My parents still live in town, in a house built in 1912. My mother has worked in the school district for nearly 35 years, and can tell you almost everything you would ever want to know about the town and the people. If I hear something on the grapevine, she’s the first person I call to verify. She’s had multiple generations come through her school, and seems to remember not only each child she’s met, but also the backstory on the entire family.
Often when I’m out with her, a child will run up and give her a hug out of nowhere. I will say, “Who was that?” and the answer will be something like, “Oh, that’s Gretta. She’s in 5th grade now. Her mom is Lisa Johnson, you know, Angela’s cousin. I drew her mother’s portrait in the first grade. She’s had a rough time of it, Lisa, her brother’s wife died two years ago from breast cancer, and then her mother was just diagnosed. Her mom owns the hair salon over on cedar…”
The downside to having a mother who knows everyone in town? There would be days I’d get home from school and she would already know what I had done to get into trouble. (not a common occurrence, I assure you.)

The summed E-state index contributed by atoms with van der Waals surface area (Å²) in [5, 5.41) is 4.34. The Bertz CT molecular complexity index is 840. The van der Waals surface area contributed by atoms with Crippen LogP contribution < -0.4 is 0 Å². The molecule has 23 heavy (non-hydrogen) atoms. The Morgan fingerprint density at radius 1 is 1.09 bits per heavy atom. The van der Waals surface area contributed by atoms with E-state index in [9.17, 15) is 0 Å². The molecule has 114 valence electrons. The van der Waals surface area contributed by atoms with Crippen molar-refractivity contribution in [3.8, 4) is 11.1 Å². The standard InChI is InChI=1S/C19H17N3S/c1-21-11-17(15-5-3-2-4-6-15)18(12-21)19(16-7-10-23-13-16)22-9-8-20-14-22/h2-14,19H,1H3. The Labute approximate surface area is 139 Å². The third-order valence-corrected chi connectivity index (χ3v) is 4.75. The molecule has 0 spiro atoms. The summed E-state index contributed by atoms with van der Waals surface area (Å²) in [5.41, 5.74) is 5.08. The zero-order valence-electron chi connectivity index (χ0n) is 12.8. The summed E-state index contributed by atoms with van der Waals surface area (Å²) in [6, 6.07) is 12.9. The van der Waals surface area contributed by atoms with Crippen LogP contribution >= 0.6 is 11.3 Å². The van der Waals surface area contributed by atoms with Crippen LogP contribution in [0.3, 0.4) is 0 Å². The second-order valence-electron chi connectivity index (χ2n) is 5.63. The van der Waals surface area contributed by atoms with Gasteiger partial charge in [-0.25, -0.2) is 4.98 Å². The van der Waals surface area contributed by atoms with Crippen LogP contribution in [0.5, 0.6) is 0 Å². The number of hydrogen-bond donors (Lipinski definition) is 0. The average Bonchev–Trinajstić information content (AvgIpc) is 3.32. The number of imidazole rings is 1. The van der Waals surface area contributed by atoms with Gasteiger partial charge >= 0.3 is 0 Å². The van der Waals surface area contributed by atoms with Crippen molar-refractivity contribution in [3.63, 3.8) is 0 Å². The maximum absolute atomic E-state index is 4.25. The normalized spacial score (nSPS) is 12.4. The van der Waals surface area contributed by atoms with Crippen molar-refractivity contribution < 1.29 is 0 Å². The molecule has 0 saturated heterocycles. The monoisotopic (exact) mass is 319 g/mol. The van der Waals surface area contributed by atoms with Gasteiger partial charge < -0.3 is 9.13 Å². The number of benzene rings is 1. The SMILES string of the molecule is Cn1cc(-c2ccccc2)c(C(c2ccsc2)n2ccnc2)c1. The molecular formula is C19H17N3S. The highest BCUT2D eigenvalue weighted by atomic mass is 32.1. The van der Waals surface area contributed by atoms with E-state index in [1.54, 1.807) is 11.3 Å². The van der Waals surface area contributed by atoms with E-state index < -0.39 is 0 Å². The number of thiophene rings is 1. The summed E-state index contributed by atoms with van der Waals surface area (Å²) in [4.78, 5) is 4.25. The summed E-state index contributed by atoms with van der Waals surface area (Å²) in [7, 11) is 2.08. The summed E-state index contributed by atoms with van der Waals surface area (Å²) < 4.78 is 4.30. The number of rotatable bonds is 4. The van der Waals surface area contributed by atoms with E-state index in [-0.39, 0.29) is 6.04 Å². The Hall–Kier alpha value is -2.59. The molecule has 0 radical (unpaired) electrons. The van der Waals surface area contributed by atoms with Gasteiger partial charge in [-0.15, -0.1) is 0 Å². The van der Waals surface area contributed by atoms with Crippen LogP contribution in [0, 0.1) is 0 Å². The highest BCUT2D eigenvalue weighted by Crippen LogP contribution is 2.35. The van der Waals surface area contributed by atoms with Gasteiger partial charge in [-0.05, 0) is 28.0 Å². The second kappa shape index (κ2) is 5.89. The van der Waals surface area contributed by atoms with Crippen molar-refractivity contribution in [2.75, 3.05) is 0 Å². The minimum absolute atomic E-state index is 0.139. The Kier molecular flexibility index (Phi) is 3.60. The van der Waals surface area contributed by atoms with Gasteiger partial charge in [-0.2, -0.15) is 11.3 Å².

While progress hasn’t completely bypassed the town, and things have definitely changed, much of what was, still is.
A lot of my friends still live nearby. Some never left, some left and came back to raise their families. They go to the weekly farmer’s market, they cheer as their kids play sports at our old (but newly remodeled) high school, they sometimes meet at Fred’s for a beer, or at Piccadilly for some karaoke.
I used to believe that getting out of that town was some sort of a victory. I went off to college, and never really came back. We lived out of state for 10 years, and I marveled when I would come home to visit and run into old friends who had married their high school sweetheart and settled down in the area.
Now that I’m older, and I’ve lived a few places, I see the beauty of my hometown in a way I never did before. It’s a special place and I’m lucky to have come from there. I am who I am because of where I’ve come from, and all those years of trying to distance myself from it have resulted in an inevitable longing to be a part of it again.
They say you can’t go home again, but I’ve found that nothing could be further from the truth.